MILLCREEK CANYON — Avalanche forecasters returned Friday to the site of a deadly avalanche high above Big Cottonwood Canyon that claimed the life of a Sugar House man.
Douglas Green, 49, was killed in an avalanche about 2:30 p.m. Thursday at Gobblers Knob, an area between Millcreek and Big Cottonwood canyons. A second man, Tyson Bradley, 50, was injured when he was partially buried by the slide.
Green was a radiologist in Seattle. He did his residency at the University of Utah, had a home in Salt Lake City and spent his winters skiing the Wasatch Front.
“He just exuded energy when he was on the mountain. He had a passion for chasing snow wherever it would fall,” said Marc Guido, editor of First Tracks!! Online ski magazine. He skied with Green Wednesday at Alta.
“We talked about his plans for the future and what he intended to do with his career and wind it down and spend more time here in Utah skiing,” Guido said.
He described Green as a well-prepared and knowledgeable backcountry skier.
"He had a sound depth of knowledge with regard to snow conditions and avalanche risk,” he said. "He's going to be deeply missed."
Green was descending the slope with a friend, one at a time, in stages of a couple hundred feet. During the second stage, Green, skiing second, triggered the slide, said Mark Staples, director of U.S. Forest Service Utah Avalanche Center.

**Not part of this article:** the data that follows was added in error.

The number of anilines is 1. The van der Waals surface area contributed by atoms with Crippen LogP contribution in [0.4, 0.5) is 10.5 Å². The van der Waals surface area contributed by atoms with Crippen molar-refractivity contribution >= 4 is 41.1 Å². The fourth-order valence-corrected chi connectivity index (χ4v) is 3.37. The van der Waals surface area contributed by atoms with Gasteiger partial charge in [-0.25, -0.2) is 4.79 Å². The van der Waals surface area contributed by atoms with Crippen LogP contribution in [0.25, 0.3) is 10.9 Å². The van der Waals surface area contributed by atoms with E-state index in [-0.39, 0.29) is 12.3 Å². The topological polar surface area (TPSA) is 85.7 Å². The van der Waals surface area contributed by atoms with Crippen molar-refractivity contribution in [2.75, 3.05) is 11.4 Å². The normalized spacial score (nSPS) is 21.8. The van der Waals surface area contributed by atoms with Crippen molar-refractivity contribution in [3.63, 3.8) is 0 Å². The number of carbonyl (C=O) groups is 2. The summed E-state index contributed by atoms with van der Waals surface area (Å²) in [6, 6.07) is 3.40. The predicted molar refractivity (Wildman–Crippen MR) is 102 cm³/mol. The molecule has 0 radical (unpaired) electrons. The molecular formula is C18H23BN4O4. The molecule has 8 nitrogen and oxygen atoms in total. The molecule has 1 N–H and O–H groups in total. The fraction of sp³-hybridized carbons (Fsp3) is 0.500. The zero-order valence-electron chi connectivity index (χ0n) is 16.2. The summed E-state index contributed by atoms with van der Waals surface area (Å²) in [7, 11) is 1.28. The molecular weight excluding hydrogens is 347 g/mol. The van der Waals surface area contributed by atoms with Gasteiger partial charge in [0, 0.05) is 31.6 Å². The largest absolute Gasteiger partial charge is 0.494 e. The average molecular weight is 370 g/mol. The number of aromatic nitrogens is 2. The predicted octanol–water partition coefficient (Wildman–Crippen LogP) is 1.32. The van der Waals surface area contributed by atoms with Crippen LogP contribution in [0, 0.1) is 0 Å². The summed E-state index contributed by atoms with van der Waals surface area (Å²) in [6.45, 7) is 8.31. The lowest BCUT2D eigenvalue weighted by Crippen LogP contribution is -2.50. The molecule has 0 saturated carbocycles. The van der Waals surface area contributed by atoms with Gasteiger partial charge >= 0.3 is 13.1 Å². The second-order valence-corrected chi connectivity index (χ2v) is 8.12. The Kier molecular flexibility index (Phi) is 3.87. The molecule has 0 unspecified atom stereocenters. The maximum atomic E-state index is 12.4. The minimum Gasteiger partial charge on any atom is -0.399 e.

“He felt the slope collapse and shot off to the side to do the best he could to escape,” Staples said. “It can easily be going 60 to 80 mph once it takes off.”
Bradley was caught in the slide. “The person who was partially buried was next to some trees,” Staples said.
Bradley dug himself out and worked his way through the avalanche debris to get to Green. “(He had to) go down the icy bed surface, all of that great powder that is easy to ski is gone,” Staples said. “All of that snow was funneled into a tight gully, which makes the debris pile deeper and extends for hundreds of yards.”
Green deployed an air vest but was still buried 3 feet deep in the debris, which was piled 15 feet high at the bottom of the gully. Bradley performed CPR but could not save him.
"He took a very long ride. It's like being in a very violent, very horrible car accident,” Staples said.
Avalanche danger was high at the time. "Even though the danger is dropping, it's not like the danger goes away,” Staple said. “It's not like turning off the light switch."
Even though the odds of triggering an avalanche decreases each day, slopes can remain unstable for days or weeks at a time, he said.
The weather can change quickly, too. Avalanche forecasters urge anyone headed into the backcountry to check the Utah Avalanche Center website before they go.
Contributing: Viviane Vo-Duc
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